Tuesday, September 11, 2012
REVIEW: Miss Shevaughn and Yuma Wray - We're From Here
Miss Shevaughn and Yuma Wray have put together a debut record that is simply stunning in its scope and in the sheer size of its sound. We're From Here is a title that apparently grew out of an answer to the question, often asked, "Where are you from?" Shevaughn grew up in Arkansas and Louisiana, and Wray internationally, but their most recent permanent home was Chicago, as good an American music melting pot as you could think of. In working out the songs that comprise We're From Here, they apparently took up residence in their van and travelled the country. Similarly, they imposed no limits on their music.
On beginning to listen, I am reminded of Gillian Welch and David Rawlings, but that's probably too easy a comparison - after all, anybody can see that the band consists of a female folk/country/rock crooner and an ace guitar player. Although it would appear Shevaughn's an ace guitarist herself... Another comparison that came to my mind in listening to this record a few times over was "kd lang fronting Uncle Tupelo". But then, there are those guitars...
"Make It Out Alive" is an amazing song, one that owes as much to Springsteen as to, say, Emmylou and Gram. It's roots rock with some big-time guitar slinging. Similarly, "Lost My Way" reminds me of Eleventh Dream Day or Sonic Youth, just some tremendous guitar work.
But on songs like "The River Made Me Do It", Wray provides some fairly restrained picking over the first two or three minutes, which allows Shevaughn's voice to stay right on top. She's an excellent country-rock vocalist, seemingly comfortable with any type of song... and Wray's always ready with some wicked, ragged electric guitar to punctuate things in between choruses.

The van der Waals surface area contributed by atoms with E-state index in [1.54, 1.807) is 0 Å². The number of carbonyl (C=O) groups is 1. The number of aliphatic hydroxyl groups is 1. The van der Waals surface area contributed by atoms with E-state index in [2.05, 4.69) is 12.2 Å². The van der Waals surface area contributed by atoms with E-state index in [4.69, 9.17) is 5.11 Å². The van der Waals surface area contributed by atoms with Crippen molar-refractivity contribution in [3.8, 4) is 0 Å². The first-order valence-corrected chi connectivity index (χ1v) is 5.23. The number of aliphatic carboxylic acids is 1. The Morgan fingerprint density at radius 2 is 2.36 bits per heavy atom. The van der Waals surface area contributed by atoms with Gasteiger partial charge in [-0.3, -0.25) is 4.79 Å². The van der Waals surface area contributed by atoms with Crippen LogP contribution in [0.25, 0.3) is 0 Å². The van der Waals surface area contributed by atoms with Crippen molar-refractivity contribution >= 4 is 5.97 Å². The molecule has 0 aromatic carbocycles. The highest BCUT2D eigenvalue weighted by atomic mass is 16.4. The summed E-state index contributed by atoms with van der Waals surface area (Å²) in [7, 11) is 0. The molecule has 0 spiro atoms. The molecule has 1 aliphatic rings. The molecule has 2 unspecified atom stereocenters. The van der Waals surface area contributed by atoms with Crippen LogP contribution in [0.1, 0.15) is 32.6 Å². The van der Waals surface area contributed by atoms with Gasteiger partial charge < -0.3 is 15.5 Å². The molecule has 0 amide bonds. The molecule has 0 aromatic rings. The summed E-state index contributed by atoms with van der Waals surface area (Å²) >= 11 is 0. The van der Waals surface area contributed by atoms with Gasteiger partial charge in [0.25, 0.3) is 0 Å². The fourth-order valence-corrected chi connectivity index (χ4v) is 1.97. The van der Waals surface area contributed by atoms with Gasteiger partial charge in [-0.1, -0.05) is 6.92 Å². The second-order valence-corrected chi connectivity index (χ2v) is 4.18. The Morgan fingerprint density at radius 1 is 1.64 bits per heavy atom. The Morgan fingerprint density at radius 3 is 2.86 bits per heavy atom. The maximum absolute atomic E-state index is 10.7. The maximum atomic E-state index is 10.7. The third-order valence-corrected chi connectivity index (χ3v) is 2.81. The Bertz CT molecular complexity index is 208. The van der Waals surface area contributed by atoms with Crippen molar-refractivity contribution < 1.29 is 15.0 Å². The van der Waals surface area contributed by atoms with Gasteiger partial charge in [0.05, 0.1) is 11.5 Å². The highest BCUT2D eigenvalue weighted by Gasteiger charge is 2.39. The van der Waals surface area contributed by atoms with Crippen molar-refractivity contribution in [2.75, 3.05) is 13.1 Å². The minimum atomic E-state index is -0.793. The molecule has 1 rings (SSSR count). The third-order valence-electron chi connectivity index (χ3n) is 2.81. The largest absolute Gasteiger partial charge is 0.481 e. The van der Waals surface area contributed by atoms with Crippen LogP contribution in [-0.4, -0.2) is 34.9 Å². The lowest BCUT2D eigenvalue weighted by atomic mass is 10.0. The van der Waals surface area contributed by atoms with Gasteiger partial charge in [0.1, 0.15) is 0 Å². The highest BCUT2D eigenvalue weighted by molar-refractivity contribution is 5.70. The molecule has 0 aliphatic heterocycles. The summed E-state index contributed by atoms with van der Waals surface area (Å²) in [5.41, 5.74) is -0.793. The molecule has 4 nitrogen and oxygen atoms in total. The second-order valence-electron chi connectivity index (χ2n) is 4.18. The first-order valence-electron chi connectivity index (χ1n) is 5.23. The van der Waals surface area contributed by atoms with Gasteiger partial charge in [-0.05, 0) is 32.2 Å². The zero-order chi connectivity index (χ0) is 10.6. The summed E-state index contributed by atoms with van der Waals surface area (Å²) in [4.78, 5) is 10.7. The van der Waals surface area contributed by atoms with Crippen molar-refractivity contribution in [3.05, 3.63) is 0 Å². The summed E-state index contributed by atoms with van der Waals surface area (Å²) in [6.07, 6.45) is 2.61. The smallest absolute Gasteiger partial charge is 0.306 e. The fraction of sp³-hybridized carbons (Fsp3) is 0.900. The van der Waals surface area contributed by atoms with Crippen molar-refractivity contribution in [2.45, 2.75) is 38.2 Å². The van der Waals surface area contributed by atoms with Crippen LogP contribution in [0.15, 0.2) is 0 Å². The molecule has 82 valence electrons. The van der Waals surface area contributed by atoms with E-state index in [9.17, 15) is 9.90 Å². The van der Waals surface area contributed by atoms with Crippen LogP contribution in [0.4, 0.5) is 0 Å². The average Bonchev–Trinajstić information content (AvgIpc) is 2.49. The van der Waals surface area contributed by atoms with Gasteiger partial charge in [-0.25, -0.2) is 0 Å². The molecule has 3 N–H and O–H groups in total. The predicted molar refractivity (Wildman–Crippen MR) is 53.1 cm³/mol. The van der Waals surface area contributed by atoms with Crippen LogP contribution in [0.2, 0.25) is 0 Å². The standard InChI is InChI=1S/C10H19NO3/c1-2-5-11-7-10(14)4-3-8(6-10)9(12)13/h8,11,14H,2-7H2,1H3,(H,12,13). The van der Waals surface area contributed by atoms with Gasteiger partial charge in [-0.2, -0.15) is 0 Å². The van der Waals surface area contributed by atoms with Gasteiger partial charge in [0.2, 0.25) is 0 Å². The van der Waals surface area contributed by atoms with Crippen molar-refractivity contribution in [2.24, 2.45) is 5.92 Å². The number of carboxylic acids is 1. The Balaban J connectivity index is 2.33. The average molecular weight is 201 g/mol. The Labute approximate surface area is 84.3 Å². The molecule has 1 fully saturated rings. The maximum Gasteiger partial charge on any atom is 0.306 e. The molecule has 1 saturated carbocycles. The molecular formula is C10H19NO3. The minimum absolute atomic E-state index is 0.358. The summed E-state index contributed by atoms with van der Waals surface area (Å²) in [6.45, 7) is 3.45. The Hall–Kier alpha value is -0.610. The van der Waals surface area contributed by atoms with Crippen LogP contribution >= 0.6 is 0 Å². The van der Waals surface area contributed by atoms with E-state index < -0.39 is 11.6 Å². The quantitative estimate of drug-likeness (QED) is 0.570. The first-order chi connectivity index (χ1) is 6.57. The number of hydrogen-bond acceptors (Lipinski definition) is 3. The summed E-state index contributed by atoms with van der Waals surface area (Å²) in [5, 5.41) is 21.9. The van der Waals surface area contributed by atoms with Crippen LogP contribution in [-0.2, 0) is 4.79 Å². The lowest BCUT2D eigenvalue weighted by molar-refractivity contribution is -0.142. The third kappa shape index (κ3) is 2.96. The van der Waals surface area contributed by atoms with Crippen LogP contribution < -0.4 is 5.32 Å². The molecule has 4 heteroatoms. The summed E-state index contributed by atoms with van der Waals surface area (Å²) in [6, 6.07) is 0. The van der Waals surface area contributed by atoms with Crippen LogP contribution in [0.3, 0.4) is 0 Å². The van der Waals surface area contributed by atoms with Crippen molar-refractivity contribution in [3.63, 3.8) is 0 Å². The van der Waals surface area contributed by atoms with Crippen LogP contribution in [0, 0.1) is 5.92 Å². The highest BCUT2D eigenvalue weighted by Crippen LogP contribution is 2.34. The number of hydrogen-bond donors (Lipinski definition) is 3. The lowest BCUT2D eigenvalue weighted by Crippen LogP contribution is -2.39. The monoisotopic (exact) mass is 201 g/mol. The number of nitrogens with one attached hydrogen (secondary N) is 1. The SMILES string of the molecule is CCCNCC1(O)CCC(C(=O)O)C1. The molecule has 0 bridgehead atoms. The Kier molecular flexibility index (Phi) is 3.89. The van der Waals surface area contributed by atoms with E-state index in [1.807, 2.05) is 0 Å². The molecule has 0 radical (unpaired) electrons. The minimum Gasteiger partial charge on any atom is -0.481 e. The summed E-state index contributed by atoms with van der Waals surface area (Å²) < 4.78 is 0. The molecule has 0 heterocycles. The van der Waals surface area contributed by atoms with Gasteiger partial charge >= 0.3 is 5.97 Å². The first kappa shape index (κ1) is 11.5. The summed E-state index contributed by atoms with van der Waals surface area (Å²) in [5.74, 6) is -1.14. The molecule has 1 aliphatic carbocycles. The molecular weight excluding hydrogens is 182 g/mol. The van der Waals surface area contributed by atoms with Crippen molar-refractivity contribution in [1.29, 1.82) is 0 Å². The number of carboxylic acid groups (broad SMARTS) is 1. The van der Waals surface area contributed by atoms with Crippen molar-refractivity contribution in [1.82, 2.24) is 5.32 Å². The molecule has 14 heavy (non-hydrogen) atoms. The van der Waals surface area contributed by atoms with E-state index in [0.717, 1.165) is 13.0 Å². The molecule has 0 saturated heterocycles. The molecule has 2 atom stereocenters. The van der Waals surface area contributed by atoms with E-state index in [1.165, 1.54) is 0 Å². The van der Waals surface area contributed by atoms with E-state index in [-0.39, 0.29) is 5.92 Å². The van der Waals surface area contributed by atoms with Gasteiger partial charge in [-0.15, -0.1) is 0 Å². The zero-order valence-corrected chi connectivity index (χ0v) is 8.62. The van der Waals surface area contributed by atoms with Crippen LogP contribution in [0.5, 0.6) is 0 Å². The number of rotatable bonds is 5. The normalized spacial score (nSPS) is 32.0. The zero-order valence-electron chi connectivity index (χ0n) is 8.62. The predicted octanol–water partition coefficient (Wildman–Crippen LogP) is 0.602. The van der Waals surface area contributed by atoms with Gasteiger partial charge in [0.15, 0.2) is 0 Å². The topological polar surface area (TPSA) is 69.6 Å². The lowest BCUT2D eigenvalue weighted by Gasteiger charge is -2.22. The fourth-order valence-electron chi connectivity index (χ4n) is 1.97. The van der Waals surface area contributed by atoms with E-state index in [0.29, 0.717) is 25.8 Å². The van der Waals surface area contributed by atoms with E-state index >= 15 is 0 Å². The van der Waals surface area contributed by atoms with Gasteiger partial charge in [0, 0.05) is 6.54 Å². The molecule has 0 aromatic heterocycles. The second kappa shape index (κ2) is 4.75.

And there are dead-on folk songs like "Factory Clock":
Check out the guitar work on this instrumental, "Mi Burro Esta En Fuego" - a rough mix from their recording process:
There's not a bad song on the record - Wray's a good vocalist, too, and he takes lead vocals on a few of the songs here: "Make It Out Alive", "Keep On Wailin'" and "Cloin's Lament".
Mostly, though, this record is recommended if you like guitars. Whether plucking and bending the strings, as on the pretty "No Grave To Brush The Dust From", or shredding, as they do throughout most of the rest of the album, the quality of the fretwork is uniformly excellent... this is a tremendous debut. It's out today (9/11) and you can learn more at their website, or buy it directly from the band here.